Like Booker said... it wasn't broken so I decided to leave it alone. Removing the fridge was much less trouble.
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Old 05-19-2008, 10:07 PM   #4
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Oops. Not that it matters that much here, but I got the exhaust and intake mixed up. Intake is the outer duct, and exhaust is the inner duct.
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Old 05-19-2008, 10:09 PM   #5
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...Removing the fridge was much less trouble.
OK, I'll bite...actually, I thought about removing the fridge, but looking at the bits from the outside, then the inside made me change my mind. If you don't mind Daniel, would you describe the fridge removal process for me?

Is it a one-person job or will I need help to lift or carry it?

Dave
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Old 05-19-2008, 10:46 PM   #6
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OK, I'll bite...actually, I thought about removing the fridge, but looking at the bits from the outside, then the inside made me change my mind. If you don't mind Daniel, would you describe the fridge removal process for me?

Is it a one-person job or will I need help to lift or carry it?
As with the furnace, removing the fridge isn't really something you do just for fun. If you do settle on a good reason to pull it out, though, you should probably use that opportunity to have it serviced and tested.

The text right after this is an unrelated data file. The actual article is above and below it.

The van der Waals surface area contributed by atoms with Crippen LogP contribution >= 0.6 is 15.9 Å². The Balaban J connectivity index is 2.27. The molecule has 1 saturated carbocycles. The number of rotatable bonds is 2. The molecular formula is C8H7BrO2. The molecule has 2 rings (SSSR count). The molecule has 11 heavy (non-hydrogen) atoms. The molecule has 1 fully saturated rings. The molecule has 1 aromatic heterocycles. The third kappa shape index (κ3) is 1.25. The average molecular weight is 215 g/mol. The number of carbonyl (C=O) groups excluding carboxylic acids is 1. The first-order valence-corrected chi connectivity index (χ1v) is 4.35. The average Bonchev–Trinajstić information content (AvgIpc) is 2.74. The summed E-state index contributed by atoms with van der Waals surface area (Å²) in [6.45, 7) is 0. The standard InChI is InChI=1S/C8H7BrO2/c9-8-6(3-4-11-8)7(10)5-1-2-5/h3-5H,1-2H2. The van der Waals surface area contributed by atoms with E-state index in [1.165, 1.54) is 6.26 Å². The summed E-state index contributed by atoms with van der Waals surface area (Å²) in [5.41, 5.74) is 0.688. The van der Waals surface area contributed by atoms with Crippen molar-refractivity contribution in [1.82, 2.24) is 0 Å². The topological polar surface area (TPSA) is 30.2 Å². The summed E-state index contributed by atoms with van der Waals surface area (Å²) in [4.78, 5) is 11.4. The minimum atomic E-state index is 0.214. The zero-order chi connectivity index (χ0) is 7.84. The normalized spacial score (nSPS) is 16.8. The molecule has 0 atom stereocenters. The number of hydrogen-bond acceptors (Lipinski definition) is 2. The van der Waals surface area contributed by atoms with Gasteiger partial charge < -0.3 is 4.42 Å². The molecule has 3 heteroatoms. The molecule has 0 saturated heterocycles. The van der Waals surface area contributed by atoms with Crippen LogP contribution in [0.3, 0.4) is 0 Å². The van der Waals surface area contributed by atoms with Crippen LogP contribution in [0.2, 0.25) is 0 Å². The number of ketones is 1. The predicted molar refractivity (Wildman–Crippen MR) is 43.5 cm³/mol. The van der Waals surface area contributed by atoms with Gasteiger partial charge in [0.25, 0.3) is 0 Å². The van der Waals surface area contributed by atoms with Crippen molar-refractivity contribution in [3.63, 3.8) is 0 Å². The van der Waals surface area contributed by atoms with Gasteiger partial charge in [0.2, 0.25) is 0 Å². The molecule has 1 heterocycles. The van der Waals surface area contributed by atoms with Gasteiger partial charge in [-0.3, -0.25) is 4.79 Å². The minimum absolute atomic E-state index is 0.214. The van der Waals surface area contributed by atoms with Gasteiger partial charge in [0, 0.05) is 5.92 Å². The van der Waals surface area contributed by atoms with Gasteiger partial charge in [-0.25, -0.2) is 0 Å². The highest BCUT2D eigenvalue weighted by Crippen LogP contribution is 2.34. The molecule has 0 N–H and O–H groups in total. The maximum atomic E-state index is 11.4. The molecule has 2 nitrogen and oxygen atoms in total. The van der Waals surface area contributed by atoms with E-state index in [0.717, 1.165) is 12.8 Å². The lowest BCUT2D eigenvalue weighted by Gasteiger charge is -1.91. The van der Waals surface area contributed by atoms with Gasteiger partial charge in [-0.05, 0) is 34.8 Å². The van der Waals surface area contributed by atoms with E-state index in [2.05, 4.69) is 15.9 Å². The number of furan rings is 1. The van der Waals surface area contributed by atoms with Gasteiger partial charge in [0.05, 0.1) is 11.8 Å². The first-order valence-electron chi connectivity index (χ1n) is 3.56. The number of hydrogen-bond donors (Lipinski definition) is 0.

You should be able to locate the service manual for your fridge which explains how to remove it. In a nutshell, it involves disconnecting the propane line, 12V and 120V, removing the bolts that hold the fridge onto its base, and wiggling it out. Putting it back in is a bit trickier because you need to ensure a proper seal around the rear of the fridge so that heat and any exhaust gases are properly evacuated and do not end up inside the trailer. Problem is that whatever is sealing it before you pull it out may move with the fridge or fall apart during the process, so you should be prepared to do such things as removing access panels, using a rivet gun, etc.

I believe smaller fridges weigh about 50 lbs or so.
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Old 11-28-2015, 12:35 PM   #7
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Name: Matthew
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I Know this is old but had gotten here looking for instructions... I had a similar problem on my 4500 with it being wedged in. The trick was removing the screws on the inside then drilling out the rivets on the outside vent plate and gently wiggling/prying the vent from the outside. The inside and outside vents/housings slide apart. When the vent is out the furnace itself can wiggle out on the inside. There are 2 bumps in the top that hold it in place until the tension is released by pulling the outside vent out...
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Old 11-28-2015, 12:37 PM   #8
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also this... ! Removal of Duotherm furnace in 1977 Trillium 4500